If so, it has been cracked. And rather easily, I might add. How is it that a 16 character password with seemingly random characters could be easily cracked? The answer might surprise you and you’ll definitely rethink the way you create passwords.
An article on Ars Technica (link) discusses how three crackers have achieved a 90% success rate on 16,000+ hashed passwords using some quite sophisticated techniques. These days, before crackers attempt brute force attacks – which can take a very long time to complete – they run a series of hybrid attacks which are a marriage of dictionary and brute-force attacks which greatly expand the word lists while keeping the keyspace manageable.
Another highly effective method is the Markov attack. Here’s a simple explanation from the Ars Technica article:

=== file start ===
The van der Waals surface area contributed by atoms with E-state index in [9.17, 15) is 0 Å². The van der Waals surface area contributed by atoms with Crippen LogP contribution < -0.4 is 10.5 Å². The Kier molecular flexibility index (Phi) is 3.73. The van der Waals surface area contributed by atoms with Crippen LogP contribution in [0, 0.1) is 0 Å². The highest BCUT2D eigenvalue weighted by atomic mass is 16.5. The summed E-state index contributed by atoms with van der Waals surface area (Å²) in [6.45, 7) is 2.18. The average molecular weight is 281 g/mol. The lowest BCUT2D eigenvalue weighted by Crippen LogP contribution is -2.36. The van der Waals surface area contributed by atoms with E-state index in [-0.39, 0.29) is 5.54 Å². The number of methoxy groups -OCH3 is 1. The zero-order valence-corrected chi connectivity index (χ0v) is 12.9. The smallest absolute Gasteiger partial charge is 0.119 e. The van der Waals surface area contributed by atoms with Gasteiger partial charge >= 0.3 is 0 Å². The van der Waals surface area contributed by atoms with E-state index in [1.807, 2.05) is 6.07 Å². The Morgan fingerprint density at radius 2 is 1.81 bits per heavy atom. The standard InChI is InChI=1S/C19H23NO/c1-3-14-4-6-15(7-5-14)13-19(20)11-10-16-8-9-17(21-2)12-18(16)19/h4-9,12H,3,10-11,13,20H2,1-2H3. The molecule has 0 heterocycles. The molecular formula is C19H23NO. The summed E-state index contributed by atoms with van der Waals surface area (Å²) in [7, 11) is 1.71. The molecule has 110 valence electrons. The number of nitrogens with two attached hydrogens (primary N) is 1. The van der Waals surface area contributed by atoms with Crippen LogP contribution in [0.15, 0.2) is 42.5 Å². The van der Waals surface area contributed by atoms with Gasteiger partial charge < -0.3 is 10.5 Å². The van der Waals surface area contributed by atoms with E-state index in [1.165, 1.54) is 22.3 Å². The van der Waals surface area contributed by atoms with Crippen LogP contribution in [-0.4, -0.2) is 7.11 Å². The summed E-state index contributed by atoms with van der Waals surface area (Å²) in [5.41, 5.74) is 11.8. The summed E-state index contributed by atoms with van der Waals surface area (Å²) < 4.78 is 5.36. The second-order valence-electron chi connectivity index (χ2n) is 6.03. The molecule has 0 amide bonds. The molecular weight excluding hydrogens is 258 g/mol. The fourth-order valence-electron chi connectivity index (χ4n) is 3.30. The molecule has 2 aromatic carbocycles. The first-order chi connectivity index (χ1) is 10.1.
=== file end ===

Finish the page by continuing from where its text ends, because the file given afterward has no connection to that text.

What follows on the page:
Where a classic brute-force tries “aaa,” “aab,” “aac,” and so on, a Markov attack makes highly educated guesses. It analyzes plains to determine where certain types of characters are likely to appear in a password. A Markov attack with a length of seven and a threshold of 65 tries all possible seven-character passwords with the 65 most likely characters for each position. It drops the keyspace of a classic brute-force from 957 to 657, a benefit that saves an attacker about four hours. And since passwords show surprising uniformity when it comes to the types of characters used in each position—in general, capital letters come at the beginning, lower-case letters come in the middle, and symbols and numbers come at the end—Markov attacks are able crack almost as many passwords as a straight brute-force.
Are you feeling a bit insecure yet? You should be, if your passwords conform to any of those “standard” practices. I think the discovery of the password in the headline was probably an example of a good, educated guess and I’m sure a password like !!sREkaerb-Eci@@ would prove next to impossible to crack even with sophisticated tools.
But, I could be wrong…